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BHP is a good option for South African investors seeking alternatives in mining without the geographic and political risk of JSE mining stocks. BHP has no mining in South Africa, having effectively divested through the unbundling of South32. It is a significant player in iron ore and has a large market capitalisation. The Chinese import price of 62% Fe content ore has firmed this week to over $92 per dry metric ton, having eased back to $80 at the end of August. Iron ore prices remain buoyant and further is colour is provided to investor on that. We take the view that whilst their latest earnings estimates are predicated on a lower through – the – cycle assumption, that iron ore is supportive of earnings for the foreseeable future. Interestingly, firmer gold and silver prices whilst relatively small in Group earnings, is also positive. There is no change to the DCF fair value estimates. Netting out iron debt and cash, iron ore is 60% of their value.
The reported results for the twelve months ended 30 June 2019 were good with FNB in the driving seat in percentage growth and overall contribution. Ingham Analytics had forecast growth in normalised earnings at 5.9% and the result is 5.6% growth for the year. In this punchy analysis Ingham does give the salient points of the result and it has a warning about the banking sector as whole. They reiterate that banks as an asset class are sensitive to bond yields, which, are affected by negative political and fiscal factors. There is no change to estimates for earnings following these annual results and the target price is unchanged.
Ingham Analytics says that the reported results for the six months ended 30 June 2019 are weak and are off an already tepid historic base. Ingham Analytics points out that results from operations for the full year in F2018 were weak with adjusted earnings essentially flat if the functional currency change for Zimbabwe is stripped out. They point out that little has changed, and the medium-term outlook is not encouraging. Moreover, Ingham Analytics takes a negative view of the share buyback programme and don’t see it as a vote of confidence. There is some encouragement in that Ingham Analytics say that the capital position is strong with solvency measures toward the higher end. There is no change to estimates for earnings following these interim results. Shareholders do get a dividend of 45 cents per share, with the last day to trade cum dividend 17 September. Ingham Analytics say the fact that Old Mutual is at a PE discount to Sanlam does not make it a compelling buy.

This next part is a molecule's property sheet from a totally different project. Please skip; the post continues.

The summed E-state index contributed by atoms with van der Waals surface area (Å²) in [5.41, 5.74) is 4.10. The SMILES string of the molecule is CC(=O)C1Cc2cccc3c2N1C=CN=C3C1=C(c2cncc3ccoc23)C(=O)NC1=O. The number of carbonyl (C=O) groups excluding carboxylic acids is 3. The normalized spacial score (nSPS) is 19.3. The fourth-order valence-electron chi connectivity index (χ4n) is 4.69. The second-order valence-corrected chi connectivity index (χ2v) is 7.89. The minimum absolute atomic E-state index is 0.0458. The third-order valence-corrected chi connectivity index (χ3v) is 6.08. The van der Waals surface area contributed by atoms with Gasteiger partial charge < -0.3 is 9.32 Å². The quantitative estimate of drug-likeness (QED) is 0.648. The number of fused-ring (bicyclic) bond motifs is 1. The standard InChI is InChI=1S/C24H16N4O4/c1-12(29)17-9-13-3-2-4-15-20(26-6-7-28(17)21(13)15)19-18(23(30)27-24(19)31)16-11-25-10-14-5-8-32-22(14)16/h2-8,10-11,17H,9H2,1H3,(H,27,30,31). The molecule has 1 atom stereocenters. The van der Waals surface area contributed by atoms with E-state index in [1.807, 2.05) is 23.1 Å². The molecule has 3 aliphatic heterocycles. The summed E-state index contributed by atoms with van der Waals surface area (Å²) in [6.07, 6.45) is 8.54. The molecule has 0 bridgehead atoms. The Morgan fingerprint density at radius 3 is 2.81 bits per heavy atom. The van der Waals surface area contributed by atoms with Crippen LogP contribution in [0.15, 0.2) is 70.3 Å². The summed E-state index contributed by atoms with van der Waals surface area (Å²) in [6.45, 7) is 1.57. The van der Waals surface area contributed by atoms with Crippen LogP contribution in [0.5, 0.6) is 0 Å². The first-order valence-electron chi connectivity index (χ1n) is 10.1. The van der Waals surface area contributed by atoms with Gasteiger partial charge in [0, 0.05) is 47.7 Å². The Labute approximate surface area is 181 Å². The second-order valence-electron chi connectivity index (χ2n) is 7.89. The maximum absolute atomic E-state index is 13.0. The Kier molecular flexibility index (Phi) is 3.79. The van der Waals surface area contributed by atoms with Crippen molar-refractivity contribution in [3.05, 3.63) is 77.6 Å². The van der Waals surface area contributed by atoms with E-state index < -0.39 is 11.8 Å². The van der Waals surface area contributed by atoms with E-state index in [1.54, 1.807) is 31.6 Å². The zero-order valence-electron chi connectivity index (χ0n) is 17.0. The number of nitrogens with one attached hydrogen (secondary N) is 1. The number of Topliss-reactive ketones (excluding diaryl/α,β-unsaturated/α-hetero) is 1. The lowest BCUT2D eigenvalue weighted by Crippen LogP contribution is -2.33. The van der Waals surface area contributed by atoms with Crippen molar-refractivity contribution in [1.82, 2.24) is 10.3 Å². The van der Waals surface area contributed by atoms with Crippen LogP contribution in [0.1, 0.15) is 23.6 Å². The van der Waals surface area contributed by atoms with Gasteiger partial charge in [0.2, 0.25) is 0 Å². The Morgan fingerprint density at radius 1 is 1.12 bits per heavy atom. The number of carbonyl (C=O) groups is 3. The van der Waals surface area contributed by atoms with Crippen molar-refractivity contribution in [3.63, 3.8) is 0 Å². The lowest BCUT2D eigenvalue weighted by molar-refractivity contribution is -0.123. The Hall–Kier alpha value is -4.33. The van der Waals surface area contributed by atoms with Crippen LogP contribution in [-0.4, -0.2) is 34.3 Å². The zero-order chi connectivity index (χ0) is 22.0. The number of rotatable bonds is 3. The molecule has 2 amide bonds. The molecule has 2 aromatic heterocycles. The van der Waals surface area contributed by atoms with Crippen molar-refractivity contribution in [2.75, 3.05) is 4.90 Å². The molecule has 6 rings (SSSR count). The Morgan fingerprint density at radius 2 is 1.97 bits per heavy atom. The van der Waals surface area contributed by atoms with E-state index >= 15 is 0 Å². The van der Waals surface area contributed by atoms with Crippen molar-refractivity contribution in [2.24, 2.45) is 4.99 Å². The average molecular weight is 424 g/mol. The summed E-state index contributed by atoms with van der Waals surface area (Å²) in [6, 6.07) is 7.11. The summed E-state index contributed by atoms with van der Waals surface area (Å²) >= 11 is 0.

In the Politics Proofing note, Ingham Analytics rated Sanlam and Santam as shares to consider owning as they have historically been relatively resilient and historically well-managed businesses. Sanlam is a traditional insurer in life and general insurance and furthermore owns 61.5% of short-term insurer Santam. Whilst Ingham Analytics have observed that earnings growth in the prevailing economic situation will be difficult to achieve, they think that earnings quality should remain sound. Sanlam reports interim results on 5 September and Santam reported interim results on 29 August. In this detailed note, Ingham Analytics analyse the Santam result, which they say is much in line with their expectations and see no reason to alter their outlook or valuation. Ingham Analytics also assesses what impact the new accounting standard IFRS 16 Leases has. They also indicate what they believe Sanlam is potentially capable of delivering this year.
Ingham Analytics say that Sasol shareholder confidence in Sasol management has worn thin. This, they say, is mainly because of a history of cost overruns on its enormous Lake Charles Chemical Project (“LCCP”) in the United States. An independent external expert review of the LCCP project was undertaken to unearth why controls and financial forecasting have been weak. Consequently, annual results will now be delayed for a month, which Ingham Analytics say is an unprecedented decision. They also point out that as the company is being audited by PricewaterhouseCoopers, the auditor will need to consider these findings and the consequences thereof, both managerial and financial.